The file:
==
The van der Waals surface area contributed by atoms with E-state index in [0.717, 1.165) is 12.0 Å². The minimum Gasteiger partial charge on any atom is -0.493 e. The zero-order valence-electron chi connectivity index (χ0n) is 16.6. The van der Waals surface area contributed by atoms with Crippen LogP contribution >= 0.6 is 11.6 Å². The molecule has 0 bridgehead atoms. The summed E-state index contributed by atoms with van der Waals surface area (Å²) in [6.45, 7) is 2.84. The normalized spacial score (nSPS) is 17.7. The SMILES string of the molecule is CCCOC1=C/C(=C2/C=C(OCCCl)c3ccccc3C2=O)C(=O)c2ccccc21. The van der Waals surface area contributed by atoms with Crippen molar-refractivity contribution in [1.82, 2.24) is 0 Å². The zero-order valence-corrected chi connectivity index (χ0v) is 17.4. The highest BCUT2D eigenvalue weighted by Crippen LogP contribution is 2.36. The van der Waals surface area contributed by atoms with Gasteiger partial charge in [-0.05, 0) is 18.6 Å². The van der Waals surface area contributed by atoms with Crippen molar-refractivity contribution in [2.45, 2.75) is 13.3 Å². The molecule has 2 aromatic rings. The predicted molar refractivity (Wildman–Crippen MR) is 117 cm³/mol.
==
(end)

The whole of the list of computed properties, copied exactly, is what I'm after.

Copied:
The van der Waals surface area contributed by atoms with E-state index in [0.717, 1.165) is 12.0 Å². The minimum Gasteiger partial charge on any atom is -0.493 e. The zero-order valence-electron chi connectivity index (χ0n) is 16.6. The van der Waals surface area contributed by atoms with Crippen LogP contribution >= 0.6 is 11.6 Å². The molecule has 0 bridgehead atoms. The summed E-state index contributed by atoms with van der Waals surface area (Å²) in [6.45, 7) is 2.84. The normalized spacial score (nSPS) is 17.7. The SMILES string of the molecule is CCCOC1=C/C(=C2/C=C(OCCCl)c3ccccc3C2=O)C(=O)c2ccccc21. The van der Waals surface area contributed by atoms with Crippen molar-refractivity contribution in [1.82, 2.24) is 0 Å². The zero-order valence-corrected chi connectivity index (χ0v) is 17.4. The highest BCUT2D eigenvalue weighted by Crippen LogP contribution is 2.36. The van der Waals surface area contributed by atoms with Gasteiger partial charge in [-0.05, 0) is 18.6 Å². The van der Waals surface area contributed by atoms with Crippen molar-refractivity contribution in [2.45, 2.75) is 13.3 Å². The molecule has 2 aromatic rings. The predicted molar refractivity (Wildman–Crippen MR) is 117 cm³/mol.